Where the Past Begins (Tan) - Discussion Questions

Discussion Questions
We'll add publisher questions if and when they're available; in the meantime, please use our LitLovers talking points to start a discussion for Where the Past Begins … then take off on your own:

1. The subtitle of Amy Tan's book is "A Writer's Memoir," but its structure feels like something different — a collage, perhaps, with letters to her editor, an essay written when she was 14, a drawing from age 12, and so-called "interludes" and "quirks." What was your experience reading Where the Past Begins? Do you consider it a memoir … or something else? Did it's fragmentary nature distract from your enjoyment? Or did you find the fragments enjoyable?

2. What does the book reveal about the path or inspirations that led Tan to become a writer? Mary Karr, a friend of Tan and the author of both Lit (2009) and Art of a Memoir (2015), says that Tan is "an interesting person because she is both tortured and happy." What role, in particular, does personal family trauma play in Tan's writing career?

3. Talk about the letters Tan and her editor exchange. How would you describe their relationship? What do those letters suggest, if anything, about the role an editor plays in shaping a writer's career and/or works?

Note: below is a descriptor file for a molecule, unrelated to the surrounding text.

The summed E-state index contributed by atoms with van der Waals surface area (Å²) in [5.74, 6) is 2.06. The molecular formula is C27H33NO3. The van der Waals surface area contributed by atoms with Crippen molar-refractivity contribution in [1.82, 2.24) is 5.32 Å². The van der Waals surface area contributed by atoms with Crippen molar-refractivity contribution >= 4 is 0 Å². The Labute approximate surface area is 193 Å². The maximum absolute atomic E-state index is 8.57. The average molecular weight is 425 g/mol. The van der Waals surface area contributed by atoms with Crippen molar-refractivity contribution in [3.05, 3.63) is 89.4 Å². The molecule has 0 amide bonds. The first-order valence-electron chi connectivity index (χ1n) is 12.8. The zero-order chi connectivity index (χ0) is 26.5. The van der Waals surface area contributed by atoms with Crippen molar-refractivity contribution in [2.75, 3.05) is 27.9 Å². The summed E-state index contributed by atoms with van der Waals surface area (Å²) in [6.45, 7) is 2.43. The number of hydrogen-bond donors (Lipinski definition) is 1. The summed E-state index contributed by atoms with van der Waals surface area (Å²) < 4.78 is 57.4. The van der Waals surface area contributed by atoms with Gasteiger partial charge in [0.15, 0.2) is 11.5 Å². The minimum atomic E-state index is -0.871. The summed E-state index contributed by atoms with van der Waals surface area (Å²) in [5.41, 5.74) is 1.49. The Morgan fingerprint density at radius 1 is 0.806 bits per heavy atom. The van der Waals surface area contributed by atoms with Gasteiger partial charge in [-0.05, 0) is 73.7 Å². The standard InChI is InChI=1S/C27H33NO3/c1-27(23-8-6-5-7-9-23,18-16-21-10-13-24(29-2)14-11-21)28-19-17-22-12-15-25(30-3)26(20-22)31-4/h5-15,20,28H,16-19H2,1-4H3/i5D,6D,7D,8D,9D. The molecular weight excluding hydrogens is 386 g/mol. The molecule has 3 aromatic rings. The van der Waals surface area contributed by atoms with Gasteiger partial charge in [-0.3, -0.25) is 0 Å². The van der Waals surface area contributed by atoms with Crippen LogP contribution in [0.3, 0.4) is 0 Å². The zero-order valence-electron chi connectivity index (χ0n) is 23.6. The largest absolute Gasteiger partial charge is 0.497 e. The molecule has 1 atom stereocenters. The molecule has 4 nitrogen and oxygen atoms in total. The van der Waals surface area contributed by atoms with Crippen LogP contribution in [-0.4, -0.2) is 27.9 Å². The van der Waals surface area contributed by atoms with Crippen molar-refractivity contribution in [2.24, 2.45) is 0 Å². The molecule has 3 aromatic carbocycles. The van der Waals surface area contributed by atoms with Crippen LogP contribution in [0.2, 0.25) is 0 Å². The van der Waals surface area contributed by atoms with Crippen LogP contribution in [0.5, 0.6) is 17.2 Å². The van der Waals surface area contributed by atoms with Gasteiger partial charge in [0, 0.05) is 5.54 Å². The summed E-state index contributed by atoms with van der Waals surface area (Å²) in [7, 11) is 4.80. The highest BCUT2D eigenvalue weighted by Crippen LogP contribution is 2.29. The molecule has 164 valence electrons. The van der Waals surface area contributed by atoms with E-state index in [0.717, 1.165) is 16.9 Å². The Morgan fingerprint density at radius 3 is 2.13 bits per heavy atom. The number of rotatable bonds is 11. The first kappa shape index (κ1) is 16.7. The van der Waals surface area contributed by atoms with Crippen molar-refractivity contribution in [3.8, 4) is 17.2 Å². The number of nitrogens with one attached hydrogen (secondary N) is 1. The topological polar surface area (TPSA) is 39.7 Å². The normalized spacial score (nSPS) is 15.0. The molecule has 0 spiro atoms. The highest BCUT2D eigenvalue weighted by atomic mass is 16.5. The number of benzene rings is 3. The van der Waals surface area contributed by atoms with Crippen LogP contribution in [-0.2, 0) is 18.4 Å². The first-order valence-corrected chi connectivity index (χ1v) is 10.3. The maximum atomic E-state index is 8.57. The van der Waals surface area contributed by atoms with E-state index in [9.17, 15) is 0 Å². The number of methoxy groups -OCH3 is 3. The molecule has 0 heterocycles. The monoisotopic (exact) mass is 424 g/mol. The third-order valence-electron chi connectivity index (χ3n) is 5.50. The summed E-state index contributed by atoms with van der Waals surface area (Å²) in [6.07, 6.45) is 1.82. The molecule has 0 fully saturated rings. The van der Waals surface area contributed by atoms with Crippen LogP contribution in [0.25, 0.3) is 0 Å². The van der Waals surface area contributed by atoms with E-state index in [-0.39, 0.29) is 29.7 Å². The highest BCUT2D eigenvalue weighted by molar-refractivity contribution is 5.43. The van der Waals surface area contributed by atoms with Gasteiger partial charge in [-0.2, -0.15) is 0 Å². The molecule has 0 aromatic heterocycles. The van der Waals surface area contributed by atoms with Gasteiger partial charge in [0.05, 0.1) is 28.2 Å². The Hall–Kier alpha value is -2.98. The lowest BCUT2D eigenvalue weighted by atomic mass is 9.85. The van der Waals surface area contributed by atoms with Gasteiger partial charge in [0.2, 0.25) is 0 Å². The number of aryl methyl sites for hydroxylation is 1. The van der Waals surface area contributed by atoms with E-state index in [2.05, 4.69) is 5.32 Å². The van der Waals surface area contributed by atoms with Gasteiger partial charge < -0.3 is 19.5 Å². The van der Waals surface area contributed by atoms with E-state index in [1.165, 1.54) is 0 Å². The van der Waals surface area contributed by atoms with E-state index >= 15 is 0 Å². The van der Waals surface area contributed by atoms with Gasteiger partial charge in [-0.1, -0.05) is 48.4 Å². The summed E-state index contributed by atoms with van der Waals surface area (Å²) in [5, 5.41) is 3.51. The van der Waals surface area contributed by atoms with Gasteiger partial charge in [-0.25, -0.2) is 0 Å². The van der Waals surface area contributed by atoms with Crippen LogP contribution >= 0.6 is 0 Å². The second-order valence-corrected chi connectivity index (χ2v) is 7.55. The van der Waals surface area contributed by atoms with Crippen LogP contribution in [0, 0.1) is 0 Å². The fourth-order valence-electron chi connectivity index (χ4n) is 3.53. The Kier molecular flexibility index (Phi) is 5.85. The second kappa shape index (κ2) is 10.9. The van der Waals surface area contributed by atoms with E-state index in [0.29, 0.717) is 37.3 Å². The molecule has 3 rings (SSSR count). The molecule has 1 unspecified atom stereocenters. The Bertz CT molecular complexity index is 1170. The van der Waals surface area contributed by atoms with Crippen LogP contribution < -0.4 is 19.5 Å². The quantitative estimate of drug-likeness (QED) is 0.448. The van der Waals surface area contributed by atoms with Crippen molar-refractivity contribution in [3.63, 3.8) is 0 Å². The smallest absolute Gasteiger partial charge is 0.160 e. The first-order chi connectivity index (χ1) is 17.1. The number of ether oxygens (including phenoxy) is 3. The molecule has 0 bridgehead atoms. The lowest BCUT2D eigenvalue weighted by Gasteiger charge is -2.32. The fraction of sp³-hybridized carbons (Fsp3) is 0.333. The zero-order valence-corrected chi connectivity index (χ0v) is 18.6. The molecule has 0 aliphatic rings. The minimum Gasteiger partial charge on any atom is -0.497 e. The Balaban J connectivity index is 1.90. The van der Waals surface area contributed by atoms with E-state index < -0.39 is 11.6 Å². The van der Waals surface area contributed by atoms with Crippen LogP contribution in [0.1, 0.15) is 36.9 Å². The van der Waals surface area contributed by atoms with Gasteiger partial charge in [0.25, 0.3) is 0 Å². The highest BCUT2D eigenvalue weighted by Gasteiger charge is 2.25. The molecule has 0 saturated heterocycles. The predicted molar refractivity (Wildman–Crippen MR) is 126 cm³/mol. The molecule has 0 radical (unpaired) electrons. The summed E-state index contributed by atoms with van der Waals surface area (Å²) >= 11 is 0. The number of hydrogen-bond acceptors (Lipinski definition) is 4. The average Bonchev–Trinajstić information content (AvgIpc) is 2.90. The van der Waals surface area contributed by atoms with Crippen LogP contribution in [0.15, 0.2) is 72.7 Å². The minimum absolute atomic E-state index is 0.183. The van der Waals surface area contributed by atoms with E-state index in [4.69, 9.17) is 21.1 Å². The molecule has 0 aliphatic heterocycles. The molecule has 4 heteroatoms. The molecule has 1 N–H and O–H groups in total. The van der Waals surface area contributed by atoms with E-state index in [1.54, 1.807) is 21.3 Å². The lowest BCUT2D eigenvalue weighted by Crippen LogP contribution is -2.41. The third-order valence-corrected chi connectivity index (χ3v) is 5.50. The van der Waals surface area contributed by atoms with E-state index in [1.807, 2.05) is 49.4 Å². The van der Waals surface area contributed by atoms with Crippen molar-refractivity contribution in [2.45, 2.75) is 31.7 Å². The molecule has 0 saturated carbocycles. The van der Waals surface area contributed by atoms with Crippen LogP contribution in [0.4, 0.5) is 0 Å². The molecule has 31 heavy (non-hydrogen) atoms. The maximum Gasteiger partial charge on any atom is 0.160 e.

4. Talk about the family secrets that Tan has revealed in Where the Past Begins. She has said she worries that other family members might feel she has gone too far. What do you think about authors who mine family background for artistic reasons? Many, if not most, authors do. Fair? Unfair?

5. Tan traces her participation as a youngster in a psychological experiment about early childhood readers. How did that experience reveal her parents' expectations for her? What half-truths did they tell Tan? Years later, when Tan located the mystery woman who administered the tests, according to Tan, "She had said exactly what I needed to hear." What was the revelation and why was it so powerful (Tan later told an interviewer that she "heard it through tears")?

6. Talk about Tan's mother and also their relationship with one another — a relationship that has been central to Tan's writing.

7. Tan writes that "While writing this memoir, I was conscious that much of what I think I remember is inaccurate, guessed at, or biased by experience that came later." How much of anyone's memory is accurate and/or reliable? What about your own? What affect does Tan's acknowledgment about the frailty of her own memories have on your reading of Where the Past Begins? Is she a trustworthy recorder of her own life?

7. Tan considers the role of music in her life and in her writing. Discuss the comparison she makes of writing to jazz improvisation.

8. What do you find most surprising, maybe even shocking, about Tan's life: her mother's prior secret life in China, her mother's attempt to throw herself out of the family car, her father's and brother's deaths, her own battle with Lyme disease? Something else?

9. Talk about the book's title: what does it mean? Where does the past begin in Amy Tan's life?

(Questions from LitLovers. Please feel free to use them, online or off, with attribution. Thanks.)

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